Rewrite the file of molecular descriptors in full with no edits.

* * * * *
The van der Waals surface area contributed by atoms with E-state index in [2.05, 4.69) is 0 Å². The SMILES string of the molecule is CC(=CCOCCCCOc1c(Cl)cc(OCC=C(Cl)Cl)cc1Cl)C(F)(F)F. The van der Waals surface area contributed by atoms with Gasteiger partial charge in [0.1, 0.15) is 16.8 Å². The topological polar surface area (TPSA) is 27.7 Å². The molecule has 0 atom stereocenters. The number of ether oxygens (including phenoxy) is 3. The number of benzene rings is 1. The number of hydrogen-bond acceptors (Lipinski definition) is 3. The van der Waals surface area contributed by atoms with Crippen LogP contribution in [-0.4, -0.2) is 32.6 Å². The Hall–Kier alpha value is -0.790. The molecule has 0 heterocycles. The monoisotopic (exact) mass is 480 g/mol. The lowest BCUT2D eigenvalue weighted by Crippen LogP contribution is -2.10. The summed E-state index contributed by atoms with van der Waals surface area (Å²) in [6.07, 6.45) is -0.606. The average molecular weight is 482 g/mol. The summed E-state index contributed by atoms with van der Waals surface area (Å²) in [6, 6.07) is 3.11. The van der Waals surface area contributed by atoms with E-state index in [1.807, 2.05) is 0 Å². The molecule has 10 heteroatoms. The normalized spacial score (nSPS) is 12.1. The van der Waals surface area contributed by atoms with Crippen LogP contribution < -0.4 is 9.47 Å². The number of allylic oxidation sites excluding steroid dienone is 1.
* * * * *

The van der Waals surface area contributed by atoms with E-state index in [2.05, 4.69) is 0 Å². The SMILES string of the molecule is CC(=CCOCCCCOc1c(Cl)cc(OCC=C(Cl)Cl)cc1Cl)C(F)(F)F. The van der Waals surface area contributed by atoms with Gasteiger partial charge in [0.1, 0.15) is 16.8 Å². The topological polar surface area (TPSA) is 27.7 Å². The molecule has 0 atom stereocenters. The number of ether oxygens (including phenoxy) is 3. The number of benzene rings is 1. The number of hydrogen-bond acceptors (Lipinski definition) is 3. The van der Waals surface area contributed by atoms with Crippen LogP contribution in [-0.4, -0.2) is 32.6 Å². The Hall–Kier alpha value is -0.790. The molecule has 0 heterocycles. The monoisotopic (exact) mass is 480 g/mol. The lowest BCUT2D eigenvalue weighted by Crippen LogP contribution is -2.10. The summed E-state index contributed by atoms with van der Waals surface area (Å²) in [6.07, 6.45) is -0.606. The average molecular weight is 482 g/mol. The summed E-state index contributed by atoms with van der Waals surface area (Å²) in [6, 6.07) is 3.11. The van der Waals surface area contributed by atoms with E-state index in [1.807, 2.05) is 0 Å². The molecule has 10 heteroatoms. The normalized spacial score (nSPS) is 12.1. The van der Waals surface area contributed by atoms with Crippen LogP contribution < -0.4 is 9.47 Å². The number of allylic oxidation sites excluding steroid dienone is 1.